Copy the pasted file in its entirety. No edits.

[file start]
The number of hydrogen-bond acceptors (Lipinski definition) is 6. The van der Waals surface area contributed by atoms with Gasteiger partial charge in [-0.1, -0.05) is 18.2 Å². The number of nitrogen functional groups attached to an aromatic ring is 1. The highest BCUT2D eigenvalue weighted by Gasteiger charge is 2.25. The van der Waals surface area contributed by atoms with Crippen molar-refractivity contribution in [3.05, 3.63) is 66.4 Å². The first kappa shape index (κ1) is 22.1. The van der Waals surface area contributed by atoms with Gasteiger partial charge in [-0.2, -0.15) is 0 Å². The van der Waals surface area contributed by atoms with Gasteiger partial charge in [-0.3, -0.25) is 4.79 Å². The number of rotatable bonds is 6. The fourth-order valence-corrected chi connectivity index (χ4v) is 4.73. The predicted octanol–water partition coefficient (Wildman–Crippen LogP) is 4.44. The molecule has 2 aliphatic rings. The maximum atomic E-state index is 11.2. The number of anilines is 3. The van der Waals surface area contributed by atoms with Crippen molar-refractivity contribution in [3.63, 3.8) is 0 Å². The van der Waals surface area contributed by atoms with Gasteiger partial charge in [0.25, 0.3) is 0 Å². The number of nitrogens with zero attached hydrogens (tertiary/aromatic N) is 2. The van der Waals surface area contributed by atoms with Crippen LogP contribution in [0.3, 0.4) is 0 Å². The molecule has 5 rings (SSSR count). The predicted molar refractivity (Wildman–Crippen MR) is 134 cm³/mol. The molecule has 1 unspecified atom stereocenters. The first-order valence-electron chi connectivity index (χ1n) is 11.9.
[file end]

The number of hydrogen-bond acceptors (Lipinski definition) is 6. The van der Waals surface area contributed by atoms with Gasteiger partial charge in [-0.1, -0.05) is 18.2 Å². The number of nitrogen functional groups attached to an aromatic ring is 1. The highest BCUT2D eigenvalue weighted by Gasteiger charge is 2.25. The van der Waals surface area contributed by atoms with Crippen molar-refractivity contribution in [3.05, 3.63) is 66.4 Å². The first kappa shape index (κ1) is 22.1. The van der Waals surface area contributed by atoms with Gasteiger partial charge in [-0.2, -0.15) is 0 Å². The van der Waals surface area contributed by atoms with Gasteiger partial charge in [-0.3, -0.25) is 4.79 Å². The number of rotatable bonds is 6. The fourth-order valence-corrected chi connectivity index (χ4v) is 4.73. The predicted octanol–water partition coefficient (Wildman–Crippen LogP) is 4.44. The molecule has 2 aliphatic rings. The maximum atomic E-state index is 11.2. The number of anilines is 3. The van der Waals surface area contributed by atoms with Crippen molar-refractivity contribution in [3.63, 3.8) is 0 Å². The van der Waals surface area contributed by atoms with Gasteiger partial charge in [0.25, 0.3) is 0 Å². The number of nitrogens with zero attached hydrogens (tertiary/aromatic N) is 2. The van der Waals surface area contributed by atoms with Crippen LogP contribution in [0.3, 0.4) is 0 Å². The molecule has 5 rings (SSSR count). The predicted molar refractivity (Wildman–Crippen MR) is 134 cm³/mol. The molecule has 1 unspecified atom stereocenters. The first-order valence-electron chi connectivity index (χ1n) is 11.9.